"It was only chips, the mulch, logs and all of that, but it didn't have no dirt or nothing like that," says Sistus, his bloodshot eyes squinting in the glaring lights of the courthouse.
Although Rhoads denies ever authorizing mulch-dumping on his property by Holcomb, in a letter dated September 15, 1997, Johnson stated that Rhoads asked his company to unload mulch on his property then later became hostile. "Mr. Rhodes [sic] started harassing our driver," Johnson wrote. "This incident is on file with the Dallas police."
Johnson was apparently referring to the complaint Sistus filed on August 28, claiming Rhoads assaulted him back on August 18 when Rhoads poked him on the forearm and told him to stop dumping fill on his property. The city issued Rhoads a citation for assault, which he considers, along with the letter, to be part of an orchestrated attempt by Holcomb to "cover their ass."
For the next two weeks, city employees, led by code enforcement inspector John Crowley, continued to make routine visits to Parkhurst's home--a situation Parkhurst says amounts to harassment.
"He came over every day. He would stalk me," Parkhurst says of Crowley. "He would back his car on my yard and rev up his engine. He'd drive around the circle drive and take pictures."
If Parkhurst wasn't already paranoid, she certainly had reason to become so on September 11, when code enforcement boss Ramiro Lopez took the unusual step of writing Parkhurst in person and ordering her to level the material on her property.
"The city of Dallas code enforcement staff gave you legal notice to cease what is known as illegal operation," Lopez wrote. "Since that time, staff has been monitoring your address to ensure continued compliance."
Crowley, who is handling the case for the city, says he is not allowed to comment on it in detail, and his boss, Lopez, declined to discuss the issue. However, Crowley's personal case notes suggest that Parkhurst did not respond well to the surveillance, which occurred on at least five occasions between August 29 and September 22.
On September 3, Crowley wrote that he was marking a pile of dirt on Parkhurst's driveway when Parkhurst wheeled into the drive, nearly running him over. Parkhurst then screamed at him before ripping up the citation he had taped on her door and retrieving a camera from her house.
"She took photos of me and continued this irrational obsessive behavior," Crowley wrote in his notes. "She then added that I should attend one of her neighbor's parties. She then called me a name that has to do with one's sexual preference."
The incident was repeated the next day, when Crowley and inspector Artie McDaniel returned to Parkhurst's home.
"As we were looking at the site, Mrs. Parkhurst came out of her house with a camera and started taking photos...Artie waved at the owner and she became hostile. She verbally abused Artie, the neighbor, and myself."
There is a good explanation for Parkhurst's strong reaction to the city inspectors who kept appearing outside her kitchen window. With each new day, it seemed, she was given a new citation for some new violation that she couldn't understand.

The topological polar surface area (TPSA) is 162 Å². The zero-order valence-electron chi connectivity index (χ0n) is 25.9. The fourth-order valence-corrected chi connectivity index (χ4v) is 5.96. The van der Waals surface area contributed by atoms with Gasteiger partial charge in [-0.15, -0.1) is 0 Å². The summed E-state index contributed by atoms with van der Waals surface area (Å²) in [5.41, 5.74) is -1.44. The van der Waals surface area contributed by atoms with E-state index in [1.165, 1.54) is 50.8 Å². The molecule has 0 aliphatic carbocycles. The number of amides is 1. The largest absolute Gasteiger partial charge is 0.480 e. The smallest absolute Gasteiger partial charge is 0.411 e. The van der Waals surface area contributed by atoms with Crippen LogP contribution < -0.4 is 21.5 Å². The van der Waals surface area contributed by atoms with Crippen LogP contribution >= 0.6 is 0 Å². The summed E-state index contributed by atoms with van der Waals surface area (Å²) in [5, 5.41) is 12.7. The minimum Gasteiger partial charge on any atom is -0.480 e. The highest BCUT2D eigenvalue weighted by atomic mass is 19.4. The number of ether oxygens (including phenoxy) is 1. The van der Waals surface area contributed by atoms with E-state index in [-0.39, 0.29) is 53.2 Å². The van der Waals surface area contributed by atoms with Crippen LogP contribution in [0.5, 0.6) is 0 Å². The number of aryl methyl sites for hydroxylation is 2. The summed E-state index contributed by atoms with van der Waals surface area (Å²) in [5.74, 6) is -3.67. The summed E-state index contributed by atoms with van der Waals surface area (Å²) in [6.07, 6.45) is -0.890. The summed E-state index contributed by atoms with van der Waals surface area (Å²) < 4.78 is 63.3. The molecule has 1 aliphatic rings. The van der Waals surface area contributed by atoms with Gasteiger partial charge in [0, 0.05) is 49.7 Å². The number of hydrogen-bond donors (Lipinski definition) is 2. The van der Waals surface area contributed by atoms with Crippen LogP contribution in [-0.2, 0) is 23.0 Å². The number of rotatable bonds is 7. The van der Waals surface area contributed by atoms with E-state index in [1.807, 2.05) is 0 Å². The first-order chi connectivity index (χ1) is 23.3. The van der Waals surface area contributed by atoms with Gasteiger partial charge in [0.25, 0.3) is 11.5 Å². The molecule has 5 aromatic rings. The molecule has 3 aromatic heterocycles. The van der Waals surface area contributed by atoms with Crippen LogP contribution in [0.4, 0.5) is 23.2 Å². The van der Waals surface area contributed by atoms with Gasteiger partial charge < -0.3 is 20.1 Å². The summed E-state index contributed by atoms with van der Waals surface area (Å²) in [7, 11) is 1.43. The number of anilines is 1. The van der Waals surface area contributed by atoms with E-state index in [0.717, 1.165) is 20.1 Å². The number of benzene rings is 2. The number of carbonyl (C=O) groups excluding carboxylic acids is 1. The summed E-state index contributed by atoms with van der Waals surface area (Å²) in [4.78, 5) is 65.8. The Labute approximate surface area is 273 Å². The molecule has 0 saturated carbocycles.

The day Parkhurst allegedly tried to run Crowley over in her driveway, Crowley gave her a citation for dumping 200 loads of dirt on her driveway. Crowley wrote the citation based on a statement he claims Parkhurst made, according to court records. Parkhurst denies making the statement and, though she concedes that there was a pile of dirt on her driveway, she says it wasn't 200 loads.
Two weeks later, Crowley issued Parkhurst another citation, in which he accused her of "vending services" without a certificate of occupancy. Crowley says he issued the citation based on a tip from a marshal that Parkhurst was getting paid to receive the mulch.
Both of those citations were later dismissed, but Parkhurst and Rhoads must still deal with a citation that fire inspector James Brown issued October 13 after he determined that the mulch pile posed a fire hazard.
"Spontaneous combustion creates deep-seated fires within the pile that are difficult to extinguish," Brown wrote. "Control and extinguishment of these fires require extensive resources from a manpower and equipment standpoint, resulting in a lengthy and expensive operation."
In addition, Crowley says he is going to issue Rhoads and Parkhurst a new citation each for operating an illegal dump without a permit with the hope that they appear together before the same judge, who will finally put the matter to rest.
"Once we get a judge to uphold our position, then that will give us more power to pursue a heavy clear," he says.
In city lingo, a heavy clear means that a team of city employees will remove the mulch pile from Parkhurst's yard.
"The taxpayers would have to front the money, and a lien would have to be put on the property," Crowley says. "Whoever the judge decides is responsible [for the dumping], gets the lien."
Needless to say, the bureaucratic runaround didn't make life on the 7200 block of Eccles Drive any easier. Tension between Parkhurst and Rhoads continued to mount daily.
On September 5, Parkhurst called the police to report that Rhoads had allegedly stolen a no trespassing sign from her yard. Although neither Parkhurst nor the police saw Rhoads take the sign, the police issued Rhoads a misdemeanor citation for theft.
At least four additional police calls were made from the Parkhurst residence during October, two of them from Heather King, Parkhurst's 22-year-old daughter.
During a recent interview, Parkhurst presented a picture of her smiling, blonde daughter and volunteered that she and King had recently got into a fight over the daughter's boyfriend. Anticipating that her enemies will use information about the confrontation against her, Parkhurst concedes that she gave her daughter a black eye.